By 1937 the Regiment had 27 officers and 277 other ranks but only a year later, the strength was up to 34 officers and 297 other ranks. It seemed that bright young men wanted to be a part of this new tank technology. All we needed were tanks to train with, a common problem among the new tank regiments.
In this photo from the Windsor Daily Star, probably taken in 1937, show the troops in the old style uniform with the maple leaf cap badge.
Training consisted of marching and drill, field craft and the Vickers Machine Gun. Here is a photo from 1937 of the Regiment at Cedar Springs rifle range with the troops wearing the early militia summer dress with cowboy hats. A few of the boys are wearing the famous black beret.
This announcement from the Windsor Daily Star describes the uniform that would be worn by the new Tank Regiment.
Learning about the Vickers Machine Gun was an important part of the training regimen. In these photos from the Windsor Daily Star, the troops are wearing the old interwar years service dress uniform with the general service “Maple Leaf” badge. The small tank badges mentioned in the announcement has yet to be issued when this photo was taken.
In February and March of 1938, Captain Gordon Carrington-Smith, the second in command of the Tank School and an NCO, Quarter-Master Sergeant M.M. Philpott traveled to Windsor to conduct training at the armoury in tank tactics and machine gunnery.
In 1937 Lt Col Masson designed the new badges for the Regiment. Below is the original drawings for the new badges and the final product as issued to the troops. You’ll notice the motto of the Regiment on the collar badges, “SEMPER PARATUS” which means ALWAYS PREPARED. To the best of my knowledge, the button was never produced but if anyone has a sample, please contact me.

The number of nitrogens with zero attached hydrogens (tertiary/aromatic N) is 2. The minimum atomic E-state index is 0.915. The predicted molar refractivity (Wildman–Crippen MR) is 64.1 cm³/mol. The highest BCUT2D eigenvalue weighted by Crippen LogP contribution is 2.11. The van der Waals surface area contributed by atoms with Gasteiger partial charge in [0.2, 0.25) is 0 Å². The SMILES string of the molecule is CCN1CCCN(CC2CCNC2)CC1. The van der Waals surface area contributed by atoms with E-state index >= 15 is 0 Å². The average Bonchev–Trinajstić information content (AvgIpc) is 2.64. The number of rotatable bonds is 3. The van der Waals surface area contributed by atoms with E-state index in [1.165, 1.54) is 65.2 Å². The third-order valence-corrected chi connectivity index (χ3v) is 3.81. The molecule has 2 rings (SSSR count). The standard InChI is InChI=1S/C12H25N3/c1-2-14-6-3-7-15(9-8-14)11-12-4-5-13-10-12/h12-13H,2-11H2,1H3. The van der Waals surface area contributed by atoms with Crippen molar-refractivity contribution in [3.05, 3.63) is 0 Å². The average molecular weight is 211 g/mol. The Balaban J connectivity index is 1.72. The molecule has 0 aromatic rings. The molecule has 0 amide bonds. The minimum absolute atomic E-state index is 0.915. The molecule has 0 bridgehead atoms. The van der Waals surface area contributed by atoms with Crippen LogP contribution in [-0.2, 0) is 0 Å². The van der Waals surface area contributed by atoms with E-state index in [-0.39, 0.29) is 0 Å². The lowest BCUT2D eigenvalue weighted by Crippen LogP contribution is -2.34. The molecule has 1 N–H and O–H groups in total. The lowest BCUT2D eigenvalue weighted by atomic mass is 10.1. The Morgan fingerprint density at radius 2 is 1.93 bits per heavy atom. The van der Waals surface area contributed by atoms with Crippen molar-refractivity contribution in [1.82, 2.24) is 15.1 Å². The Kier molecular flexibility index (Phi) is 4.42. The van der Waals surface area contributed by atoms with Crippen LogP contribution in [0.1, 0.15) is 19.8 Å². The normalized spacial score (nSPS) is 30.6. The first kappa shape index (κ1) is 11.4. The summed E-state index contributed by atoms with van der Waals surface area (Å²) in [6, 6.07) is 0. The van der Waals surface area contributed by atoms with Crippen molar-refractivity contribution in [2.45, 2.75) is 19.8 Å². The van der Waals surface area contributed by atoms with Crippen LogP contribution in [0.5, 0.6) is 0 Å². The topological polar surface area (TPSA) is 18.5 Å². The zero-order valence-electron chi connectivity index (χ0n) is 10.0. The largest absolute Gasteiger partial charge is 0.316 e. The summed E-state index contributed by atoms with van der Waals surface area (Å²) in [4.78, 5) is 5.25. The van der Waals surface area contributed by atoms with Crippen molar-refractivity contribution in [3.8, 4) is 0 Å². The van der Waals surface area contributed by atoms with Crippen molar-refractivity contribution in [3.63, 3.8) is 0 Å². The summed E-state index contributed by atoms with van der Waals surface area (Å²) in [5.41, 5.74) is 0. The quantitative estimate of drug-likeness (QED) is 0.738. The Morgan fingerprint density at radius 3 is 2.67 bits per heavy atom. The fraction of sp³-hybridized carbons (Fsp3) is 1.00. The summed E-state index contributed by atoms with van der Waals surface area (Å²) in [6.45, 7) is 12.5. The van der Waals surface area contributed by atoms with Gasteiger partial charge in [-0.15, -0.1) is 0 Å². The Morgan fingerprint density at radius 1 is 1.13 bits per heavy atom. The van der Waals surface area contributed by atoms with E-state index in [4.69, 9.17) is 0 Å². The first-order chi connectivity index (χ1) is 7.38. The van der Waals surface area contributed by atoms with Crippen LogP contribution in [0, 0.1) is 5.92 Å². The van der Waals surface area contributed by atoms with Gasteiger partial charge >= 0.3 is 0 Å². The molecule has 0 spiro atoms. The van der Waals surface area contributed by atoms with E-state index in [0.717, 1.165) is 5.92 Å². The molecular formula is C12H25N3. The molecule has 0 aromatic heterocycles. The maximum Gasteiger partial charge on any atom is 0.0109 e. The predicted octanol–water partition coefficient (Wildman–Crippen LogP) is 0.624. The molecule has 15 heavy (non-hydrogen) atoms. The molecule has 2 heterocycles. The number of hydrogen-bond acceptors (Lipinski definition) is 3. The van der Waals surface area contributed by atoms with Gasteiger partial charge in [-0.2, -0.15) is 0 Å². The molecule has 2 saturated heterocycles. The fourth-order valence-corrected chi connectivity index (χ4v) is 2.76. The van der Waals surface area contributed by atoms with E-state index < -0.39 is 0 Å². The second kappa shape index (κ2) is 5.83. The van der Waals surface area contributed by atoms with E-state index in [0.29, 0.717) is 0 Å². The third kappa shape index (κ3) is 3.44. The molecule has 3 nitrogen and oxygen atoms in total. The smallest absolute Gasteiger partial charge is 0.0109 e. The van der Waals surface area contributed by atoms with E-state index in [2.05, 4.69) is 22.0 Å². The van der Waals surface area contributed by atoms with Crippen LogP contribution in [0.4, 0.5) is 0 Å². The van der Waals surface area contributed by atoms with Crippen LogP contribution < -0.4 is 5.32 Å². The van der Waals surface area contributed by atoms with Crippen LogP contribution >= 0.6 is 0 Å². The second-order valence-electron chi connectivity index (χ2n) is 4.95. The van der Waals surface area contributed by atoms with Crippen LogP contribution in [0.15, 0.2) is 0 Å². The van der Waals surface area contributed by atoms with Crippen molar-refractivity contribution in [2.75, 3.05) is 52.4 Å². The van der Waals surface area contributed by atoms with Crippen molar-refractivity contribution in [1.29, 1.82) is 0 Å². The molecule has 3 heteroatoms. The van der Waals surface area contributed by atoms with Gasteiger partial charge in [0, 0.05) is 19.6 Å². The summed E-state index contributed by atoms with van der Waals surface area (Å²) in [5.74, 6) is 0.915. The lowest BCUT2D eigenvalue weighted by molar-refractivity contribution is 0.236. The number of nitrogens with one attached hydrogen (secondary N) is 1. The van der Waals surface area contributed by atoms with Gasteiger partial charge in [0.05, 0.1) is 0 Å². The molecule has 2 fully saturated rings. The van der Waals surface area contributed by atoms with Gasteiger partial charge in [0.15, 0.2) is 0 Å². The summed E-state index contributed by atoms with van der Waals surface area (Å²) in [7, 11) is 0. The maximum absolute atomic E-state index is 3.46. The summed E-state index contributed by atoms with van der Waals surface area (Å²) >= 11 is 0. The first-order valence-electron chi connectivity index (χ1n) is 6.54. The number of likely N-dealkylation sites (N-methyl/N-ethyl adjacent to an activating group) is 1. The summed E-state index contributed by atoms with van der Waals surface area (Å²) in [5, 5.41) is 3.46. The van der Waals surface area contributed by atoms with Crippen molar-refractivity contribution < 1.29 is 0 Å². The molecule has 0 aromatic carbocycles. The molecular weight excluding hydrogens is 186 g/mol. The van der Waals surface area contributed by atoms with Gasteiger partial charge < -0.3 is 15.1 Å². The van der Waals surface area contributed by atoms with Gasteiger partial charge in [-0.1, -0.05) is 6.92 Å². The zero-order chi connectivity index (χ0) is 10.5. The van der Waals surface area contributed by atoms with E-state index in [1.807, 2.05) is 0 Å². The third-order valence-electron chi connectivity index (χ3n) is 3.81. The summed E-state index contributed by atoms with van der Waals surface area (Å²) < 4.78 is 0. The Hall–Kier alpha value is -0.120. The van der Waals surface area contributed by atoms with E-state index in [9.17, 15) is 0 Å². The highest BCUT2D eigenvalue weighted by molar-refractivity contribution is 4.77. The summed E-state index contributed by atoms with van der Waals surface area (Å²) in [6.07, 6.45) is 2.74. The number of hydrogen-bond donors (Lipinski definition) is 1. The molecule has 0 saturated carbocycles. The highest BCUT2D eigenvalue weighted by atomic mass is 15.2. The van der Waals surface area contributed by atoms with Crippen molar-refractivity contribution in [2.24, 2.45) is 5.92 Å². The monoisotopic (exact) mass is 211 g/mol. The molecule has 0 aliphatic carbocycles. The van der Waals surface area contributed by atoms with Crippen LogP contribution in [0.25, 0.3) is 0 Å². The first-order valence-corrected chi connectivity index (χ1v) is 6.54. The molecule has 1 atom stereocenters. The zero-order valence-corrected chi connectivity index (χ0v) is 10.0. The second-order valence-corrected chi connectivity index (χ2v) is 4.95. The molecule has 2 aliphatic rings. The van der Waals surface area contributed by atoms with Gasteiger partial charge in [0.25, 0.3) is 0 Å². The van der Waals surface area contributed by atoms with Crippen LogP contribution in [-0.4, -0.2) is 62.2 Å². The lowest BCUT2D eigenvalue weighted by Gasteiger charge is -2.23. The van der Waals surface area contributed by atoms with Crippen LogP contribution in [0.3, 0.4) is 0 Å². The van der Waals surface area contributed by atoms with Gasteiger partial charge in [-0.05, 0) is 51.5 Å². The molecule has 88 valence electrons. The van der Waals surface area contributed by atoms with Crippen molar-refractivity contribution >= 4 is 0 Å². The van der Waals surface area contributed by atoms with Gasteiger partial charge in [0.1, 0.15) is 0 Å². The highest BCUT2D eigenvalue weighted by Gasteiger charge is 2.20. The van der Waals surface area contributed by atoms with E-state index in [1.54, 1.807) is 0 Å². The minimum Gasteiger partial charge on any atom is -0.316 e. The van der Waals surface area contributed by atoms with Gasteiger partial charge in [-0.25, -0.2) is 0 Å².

Below is the announcement of the new badges in the Windsor Daily Star and the first photo of the badges being worn in August of 1938, in this case, by the band.
A frosted silver officer’s badge with the red cloth as mentioned in the article above.
From the 26th of June to the 2nd of July, 1938, the Regiment attended the annual training camp at Pine Hill with the rest of the 1st Brigade, of which we were part. Below is a photo of Lt Col Masson with two other officers of the Regiment at the Pine Hill Camp. It is interesting to note that Lt Col Masson is wearing his old Essex Scottish Regiment cap badge on his black beret.
From 11th to the 23rd of July, 1938, 12 members of the Regiment attended Course #1 at the Canadian Armoured Fighting Vehicle School in Borden, Ontario. Here they were introduced to the Carden-Loyd tracked carrier (Canada’s only armoured vehicle at the time) and to the mysteries of armoured warfare.
By 1939, the Regiment was wearing a small First World War style tank on the right sleeve of their uniforms to further distinguish themselves from other, non-tank units. In these photos, the tanks badge can be seen being worn during the Royal Visit Parade in Windsor on 6 June, 1939.
Close up look at the tank badges.
Below is a photo, taken in August of 1939 of Lt Col Masson and Major Gow, the Regiment second-in-command, with Col F. F. Worthington, Officer Commanding the C.A.F.V.S. and the man known as the Father of the Canadian Armoured Corps. It is interesting to note that “Worthy” is still wearing the collar badges of the Princess Patricia’s Canadian Light Infantry, his home Regiment. He had served with the Motor Machine Gun Brigade during the Great War where he was introduced to mechanized warfare. Worthington was awarded the Military Cross, twice and the Military Medal, twice for bravery in the face of the enemy during the Great War, a true Canadian hero.